With a new baby on the way I have been a bit nervous about how my son would react to the change. I thought it might be nice to do a few things to make him feel extra special during the transition. Up until now his room has been rather barren. Mostly because he’s a tornado, really he is. We have kept very little in his room so he’d have less to destroy, climb, jump off of…etc.
Enter the robots. After a little paint job in his room I thought he might like some artwork. He likes robots, and I liked the idea of getting something that wasn’t super commercial.
A quick Google search turned up some options for robot decals and prints. There were some really cool looking ones on Etsy….and then came the price…. $80? For 3 little prints? I couldn’t really justify spending $80 on artwork for my kid’s room that he may or may not like, and would certainly end up in the trash within a couple years when he suddenly decides he HATES robots!
Well being an artistic type of person I figured I’d just take it upon myself to paint my own darn robots!
Off to the store I went….$35 later I had a couple small canvases and acrylic paint in all the primary colors. This should have been my first clue. Not only have I not painted in close to 20 years, but I was already up to half the cost of what it would have been to order the ones I’d seen on Etsy.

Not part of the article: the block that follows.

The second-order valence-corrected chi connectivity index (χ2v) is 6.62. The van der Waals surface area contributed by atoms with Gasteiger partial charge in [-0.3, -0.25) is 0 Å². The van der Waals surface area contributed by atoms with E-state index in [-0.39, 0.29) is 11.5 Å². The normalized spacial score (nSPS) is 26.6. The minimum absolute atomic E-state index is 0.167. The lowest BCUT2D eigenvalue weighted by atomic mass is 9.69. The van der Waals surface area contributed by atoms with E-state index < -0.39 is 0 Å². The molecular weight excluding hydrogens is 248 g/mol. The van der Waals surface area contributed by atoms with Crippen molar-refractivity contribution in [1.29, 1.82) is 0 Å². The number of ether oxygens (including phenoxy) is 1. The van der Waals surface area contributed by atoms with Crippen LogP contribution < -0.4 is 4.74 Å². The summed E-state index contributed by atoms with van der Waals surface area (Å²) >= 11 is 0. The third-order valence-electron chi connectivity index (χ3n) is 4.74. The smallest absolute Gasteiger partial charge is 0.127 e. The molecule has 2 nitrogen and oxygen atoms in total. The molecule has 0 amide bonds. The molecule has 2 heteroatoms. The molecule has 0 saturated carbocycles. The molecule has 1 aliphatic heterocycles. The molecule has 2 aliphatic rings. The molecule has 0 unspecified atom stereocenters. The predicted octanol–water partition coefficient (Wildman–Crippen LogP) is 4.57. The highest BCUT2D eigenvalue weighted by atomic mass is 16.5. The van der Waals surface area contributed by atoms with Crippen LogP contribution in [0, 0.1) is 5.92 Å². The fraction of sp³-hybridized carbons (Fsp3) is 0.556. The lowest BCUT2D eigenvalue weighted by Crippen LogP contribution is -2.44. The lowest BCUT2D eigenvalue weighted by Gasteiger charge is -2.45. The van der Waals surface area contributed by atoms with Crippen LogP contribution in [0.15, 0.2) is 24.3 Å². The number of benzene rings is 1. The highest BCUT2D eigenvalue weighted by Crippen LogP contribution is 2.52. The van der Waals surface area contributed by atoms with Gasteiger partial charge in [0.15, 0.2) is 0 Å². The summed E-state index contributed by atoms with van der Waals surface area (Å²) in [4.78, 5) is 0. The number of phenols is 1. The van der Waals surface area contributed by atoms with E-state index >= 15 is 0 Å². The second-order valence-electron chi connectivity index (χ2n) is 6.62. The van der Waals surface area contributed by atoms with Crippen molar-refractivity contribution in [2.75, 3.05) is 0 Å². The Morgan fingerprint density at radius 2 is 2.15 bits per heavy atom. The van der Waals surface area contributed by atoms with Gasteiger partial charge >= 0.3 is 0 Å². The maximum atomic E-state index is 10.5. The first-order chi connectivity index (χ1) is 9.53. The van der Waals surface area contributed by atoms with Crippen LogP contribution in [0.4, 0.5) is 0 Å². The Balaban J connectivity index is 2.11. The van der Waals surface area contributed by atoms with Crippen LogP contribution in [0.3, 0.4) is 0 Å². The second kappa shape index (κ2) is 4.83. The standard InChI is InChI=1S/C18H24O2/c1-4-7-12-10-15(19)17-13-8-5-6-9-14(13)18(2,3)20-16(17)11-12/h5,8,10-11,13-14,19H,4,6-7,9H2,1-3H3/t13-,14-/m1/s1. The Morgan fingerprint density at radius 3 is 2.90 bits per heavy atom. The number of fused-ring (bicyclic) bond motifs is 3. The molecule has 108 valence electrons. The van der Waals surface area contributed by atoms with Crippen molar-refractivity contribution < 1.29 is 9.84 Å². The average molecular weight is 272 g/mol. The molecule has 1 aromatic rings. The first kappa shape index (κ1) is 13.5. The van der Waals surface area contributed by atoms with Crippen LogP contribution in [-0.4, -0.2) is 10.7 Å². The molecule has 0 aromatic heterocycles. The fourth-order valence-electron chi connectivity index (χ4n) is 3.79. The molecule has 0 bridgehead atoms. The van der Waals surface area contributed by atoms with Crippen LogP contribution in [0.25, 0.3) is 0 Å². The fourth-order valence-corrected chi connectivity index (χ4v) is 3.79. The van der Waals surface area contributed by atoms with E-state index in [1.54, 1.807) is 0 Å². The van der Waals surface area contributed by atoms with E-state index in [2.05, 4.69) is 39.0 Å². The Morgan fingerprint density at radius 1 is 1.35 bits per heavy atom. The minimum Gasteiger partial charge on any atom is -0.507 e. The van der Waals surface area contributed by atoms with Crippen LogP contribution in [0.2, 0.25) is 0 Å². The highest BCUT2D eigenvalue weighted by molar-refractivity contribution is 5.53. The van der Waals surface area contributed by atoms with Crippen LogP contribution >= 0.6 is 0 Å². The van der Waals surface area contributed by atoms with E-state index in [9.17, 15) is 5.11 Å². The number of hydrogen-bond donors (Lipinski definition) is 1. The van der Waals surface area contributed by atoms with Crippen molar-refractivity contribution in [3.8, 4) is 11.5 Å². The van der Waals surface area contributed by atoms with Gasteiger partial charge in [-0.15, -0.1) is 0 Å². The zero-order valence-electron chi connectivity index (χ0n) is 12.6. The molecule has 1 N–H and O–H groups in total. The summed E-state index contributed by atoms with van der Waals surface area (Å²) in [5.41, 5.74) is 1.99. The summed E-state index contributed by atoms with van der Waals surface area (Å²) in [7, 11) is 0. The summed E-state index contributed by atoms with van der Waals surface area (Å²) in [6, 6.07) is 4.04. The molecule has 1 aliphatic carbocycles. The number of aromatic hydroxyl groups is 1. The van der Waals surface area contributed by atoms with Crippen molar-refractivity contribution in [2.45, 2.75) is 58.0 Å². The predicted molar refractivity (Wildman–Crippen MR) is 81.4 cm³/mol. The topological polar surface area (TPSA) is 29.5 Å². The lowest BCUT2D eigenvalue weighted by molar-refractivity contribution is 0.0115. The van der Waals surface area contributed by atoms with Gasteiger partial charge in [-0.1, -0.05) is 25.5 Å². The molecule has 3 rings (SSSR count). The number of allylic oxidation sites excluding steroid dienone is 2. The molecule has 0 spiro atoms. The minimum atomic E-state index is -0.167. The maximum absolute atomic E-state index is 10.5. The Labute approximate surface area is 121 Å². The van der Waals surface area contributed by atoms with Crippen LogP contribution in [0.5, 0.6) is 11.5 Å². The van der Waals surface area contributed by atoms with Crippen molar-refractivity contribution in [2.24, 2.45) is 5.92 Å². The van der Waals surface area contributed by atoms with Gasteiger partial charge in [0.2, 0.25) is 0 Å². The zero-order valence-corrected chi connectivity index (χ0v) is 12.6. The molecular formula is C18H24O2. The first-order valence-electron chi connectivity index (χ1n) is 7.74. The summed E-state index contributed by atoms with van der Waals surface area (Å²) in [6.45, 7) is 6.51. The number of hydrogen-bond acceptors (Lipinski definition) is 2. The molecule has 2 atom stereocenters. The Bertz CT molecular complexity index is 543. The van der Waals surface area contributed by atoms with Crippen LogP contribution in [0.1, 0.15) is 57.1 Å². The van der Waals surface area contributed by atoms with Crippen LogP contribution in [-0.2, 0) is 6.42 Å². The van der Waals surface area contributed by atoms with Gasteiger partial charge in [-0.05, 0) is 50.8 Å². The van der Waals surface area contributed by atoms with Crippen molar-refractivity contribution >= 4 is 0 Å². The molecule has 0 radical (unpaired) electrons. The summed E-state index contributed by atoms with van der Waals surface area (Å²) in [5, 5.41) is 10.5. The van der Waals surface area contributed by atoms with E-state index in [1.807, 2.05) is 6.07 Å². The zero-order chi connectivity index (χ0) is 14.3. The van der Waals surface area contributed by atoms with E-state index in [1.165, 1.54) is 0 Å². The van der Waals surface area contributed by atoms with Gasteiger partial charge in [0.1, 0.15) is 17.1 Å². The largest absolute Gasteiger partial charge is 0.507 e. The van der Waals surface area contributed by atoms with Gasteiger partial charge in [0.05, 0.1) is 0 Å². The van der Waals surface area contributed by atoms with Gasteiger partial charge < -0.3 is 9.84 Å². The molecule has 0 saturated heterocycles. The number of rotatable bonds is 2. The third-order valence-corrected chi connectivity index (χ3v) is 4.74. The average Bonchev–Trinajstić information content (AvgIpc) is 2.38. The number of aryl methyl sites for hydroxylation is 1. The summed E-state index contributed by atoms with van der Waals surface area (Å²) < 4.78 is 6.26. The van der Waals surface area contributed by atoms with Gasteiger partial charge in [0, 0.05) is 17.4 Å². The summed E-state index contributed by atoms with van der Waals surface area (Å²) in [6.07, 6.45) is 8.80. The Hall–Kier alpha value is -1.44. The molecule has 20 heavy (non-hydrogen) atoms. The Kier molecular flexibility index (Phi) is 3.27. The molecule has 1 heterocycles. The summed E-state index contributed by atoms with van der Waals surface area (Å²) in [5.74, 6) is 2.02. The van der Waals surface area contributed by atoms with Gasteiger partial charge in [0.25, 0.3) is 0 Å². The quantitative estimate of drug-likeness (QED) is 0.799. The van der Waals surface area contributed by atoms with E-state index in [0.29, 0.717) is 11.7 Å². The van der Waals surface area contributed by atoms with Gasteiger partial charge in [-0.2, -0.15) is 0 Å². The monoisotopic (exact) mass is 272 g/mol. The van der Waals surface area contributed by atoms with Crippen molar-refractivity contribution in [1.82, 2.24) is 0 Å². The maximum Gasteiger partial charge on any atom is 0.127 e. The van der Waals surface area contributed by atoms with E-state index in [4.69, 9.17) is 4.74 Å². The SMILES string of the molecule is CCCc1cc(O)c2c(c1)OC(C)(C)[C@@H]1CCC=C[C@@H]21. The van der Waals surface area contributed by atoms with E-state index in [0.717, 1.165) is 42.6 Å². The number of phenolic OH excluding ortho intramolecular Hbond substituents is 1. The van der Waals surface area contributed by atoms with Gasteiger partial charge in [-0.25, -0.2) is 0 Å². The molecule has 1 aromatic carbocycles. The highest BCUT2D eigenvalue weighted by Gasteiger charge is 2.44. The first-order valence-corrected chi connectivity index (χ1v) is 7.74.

And so it began….sketching, painting, little bits at a time…only when I had time alone….a week later with about 7 hours of time put into it….I had 3 small robot paintings.
Let’s break that down, $80 minus $35 worth of supplies= $45 divide that by 7hrs…. that’s $6.43 per hour.
Was that really worth it? As a photographer with a business I should know better. Our culture completely underestimates the value of art. I’ve had this debate with people in the past. They see a painting worth a thousand dollars, and say, “How long did it take to paint?” And I think that’s just scratching the surface. That artist needed to have a studio space to create the art. They likely went to school or at least took courses and spent months/years perfecting their style. The paint, brushes, canvases. Phone calls to galleries, business cards, website, and those things of course require a phone and internet and a computer. Then there’s the truck they needed to buy or rent to get that artwork to the gallery….it goes on and on, and let’s not forget they still need to be able to eat.
So here I am a big hypocrite with some little robot paintings. I mean, they’re kind of okay….not nearly as nice as the ones I’d seen. Flawed and imperfect, but thankfully he’s 4 and proclaimed, “I LOVE them!” But now he’s got these robots in his room that will never, NEVER EVER be able to go in the garbage. In fact he’ll probably have to take them with him when he moves out and hang them in his first apartment rather than break his mother’s heart.